Saturday, July 18, 2015

Echo by Pam Muñoz Ryan

Fairy tales, magic, suffering, and music in four parts that swirl together at the end like an imaginary symphony. I am always swept up in Pam Munoz Ryan's stories. Her musical way with words and terrific character developments are full of tension and emotion hitting the right chords with me. The author takes risks with this story creating a complex blend of fairy tale and historical genre. Her ending tells and doesn't show. This removes the climax and results in sections ending on cliffhangers. However, the characters are not left dangling and they do have emotional resolutions. This is not the norm for narrative fiction so some might not like the style. I did. More importantly the story reminded me that in dark times there is beauty whether it is in music or reading or spending time with loved ones.

The story is framed by a fairy tale that sets the tone for a magical instrument that makes it way through the real lives of Friedrich, Mike, and Ivy. The instrument symbolizes hope, for when the current owner plays it, he or she feels strong and optimistic about the future regardless of his or her bad circumstances. The beauty of literature is that readers can make connections between the plot and their lives; thus finding meanings that help in the pursuit of understanding life. I happened to be reading this when my mom died and was comforted by the symbolism of music in this story. Music in the fairy tale prologue helped the sisters in the drudgery of their lives. When the witch cursed them, their souls were tied to a woodwind instrument or a harmonica. It is not a flashy instrument and is often overlooked or considered inferior. This rich symbolism and imagery can be applied to humans too. My mom preferred to not be in the limelight and I kept thinking she was like a harmonica in our family.

In the fairy tale, the three sisters want to go home but the jealous witch wants them for herself and curses them. They can only leave if they save a soul from "death's dark door." Their story, read aloud by the character, Otto, was unfinished and they had the choice of how to write their own ending. Their future was not determined by Fate. However, their fate did rely on a messenger bringing them out of the woods and them helping someone on the brink of death. This is the setup for the next three parts where the harmonica travels through different peoples lives and saves them. The parts end on a cliffhanger and there is no climax. Instead the author ties the stories together in an unusual way using leitmotifs found in the beginning prophecy.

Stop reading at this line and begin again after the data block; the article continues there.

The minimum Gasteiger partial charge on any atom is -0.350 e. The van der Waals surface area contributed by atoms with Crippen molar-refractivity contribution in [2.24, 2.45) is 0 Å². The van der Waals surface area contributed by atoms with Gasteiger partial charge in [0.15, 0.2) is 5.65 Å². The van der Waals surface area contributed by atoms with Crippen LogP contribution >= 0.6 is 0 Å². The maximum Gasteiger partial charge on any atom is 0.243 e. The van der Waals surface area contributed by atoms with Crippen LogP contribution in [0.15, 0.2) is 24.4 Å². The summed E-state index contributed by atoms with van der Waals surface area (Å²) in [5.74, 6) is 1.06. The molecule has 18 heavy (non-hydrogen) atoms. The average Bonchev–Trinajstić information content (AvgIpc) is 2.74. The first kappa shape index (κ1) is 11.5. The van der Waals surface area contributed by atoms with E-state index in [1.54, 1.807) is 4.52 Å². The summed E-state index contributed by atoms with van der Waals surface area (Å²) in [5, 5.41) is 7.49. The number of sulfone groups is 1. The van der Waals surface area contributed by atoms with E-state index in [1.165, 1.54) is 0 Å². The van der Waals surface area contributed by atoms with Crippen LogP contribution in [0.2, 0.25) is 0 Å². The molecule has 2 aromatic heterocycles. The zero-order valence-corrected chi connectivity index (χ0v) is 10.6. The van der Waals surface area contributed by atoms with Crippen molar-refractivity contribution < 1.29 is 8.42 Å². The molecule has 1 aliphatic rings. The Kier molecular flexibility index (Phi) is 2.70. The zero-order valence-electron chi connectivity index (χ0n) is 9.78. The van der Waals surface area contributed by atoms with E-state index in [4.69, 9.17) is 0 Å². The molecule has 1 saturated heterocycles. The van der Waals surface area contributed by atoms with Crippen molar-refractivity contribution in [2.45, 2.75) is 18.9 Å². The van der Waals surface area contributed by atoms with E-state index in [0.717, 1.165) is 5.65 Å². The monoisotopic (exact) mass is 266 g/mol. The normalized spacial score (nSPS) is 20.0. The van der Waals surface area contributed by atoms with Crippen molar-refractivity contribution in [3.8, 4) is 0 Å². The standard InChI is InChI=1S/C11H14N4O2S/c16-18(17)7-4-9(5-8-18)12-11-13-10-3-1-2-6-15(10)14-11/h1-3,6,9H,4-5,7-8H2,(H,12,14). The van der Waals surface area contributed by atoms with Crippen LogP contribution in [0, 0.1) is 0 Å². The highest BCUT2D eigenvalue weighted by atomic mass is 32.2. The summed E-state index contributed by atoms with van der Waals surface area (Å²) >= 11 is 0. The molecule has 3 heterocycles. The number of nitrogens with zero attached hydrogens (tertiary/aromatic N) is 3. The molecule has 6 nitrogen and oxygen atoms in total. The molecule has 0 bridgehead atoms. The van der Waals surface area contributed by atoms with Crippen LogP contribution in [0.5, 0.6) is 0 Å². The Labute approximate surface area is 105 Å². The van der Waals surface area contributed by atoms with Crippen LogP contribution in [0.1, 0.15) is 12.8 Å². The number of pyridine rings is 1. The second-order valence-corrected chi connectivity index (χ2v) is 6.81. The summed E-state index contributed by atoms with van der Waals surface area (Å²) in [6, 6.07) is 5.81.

Strong themes on death, tolerance, and loyalties fill the pages. Death can manifest in physical, mental, and spiritual ways for people. Friedrich lives in Germany as the Nazi's come to power and changes are made in his community that marginalize Jews, outspoken citizens, disabled people, or anyone outside the norm established by the Reich. Twelve-year-old Friedrich has a large birthmark on his cheek and likes to swing his hands in the air conducting an imaginary symphony. He is bullied at school to the point where his arm is broken. His father is an honest, good man that does not like the changes in his country where friends turn against friends and neighbors turn against neighbors out of fear. He does not have much self-preservation nor foresight for he suffers a bit from denial. He cannot believe how people will only look at the outward appearances rather than internal character in each other. When his daughter joins the Nazi Youth he is crushed and afraid for the first time. But nothing is as it seems and the author catches the complexity of humans and how people get trapped by the promises of a government that become more and more extreme in its persecution. Again, music rises above all prejudices and draws no lines in the sand. The end of the story refers to the fairy tale in the beginning by making Friedrich the new messenger (versus Otto) who must save a soul.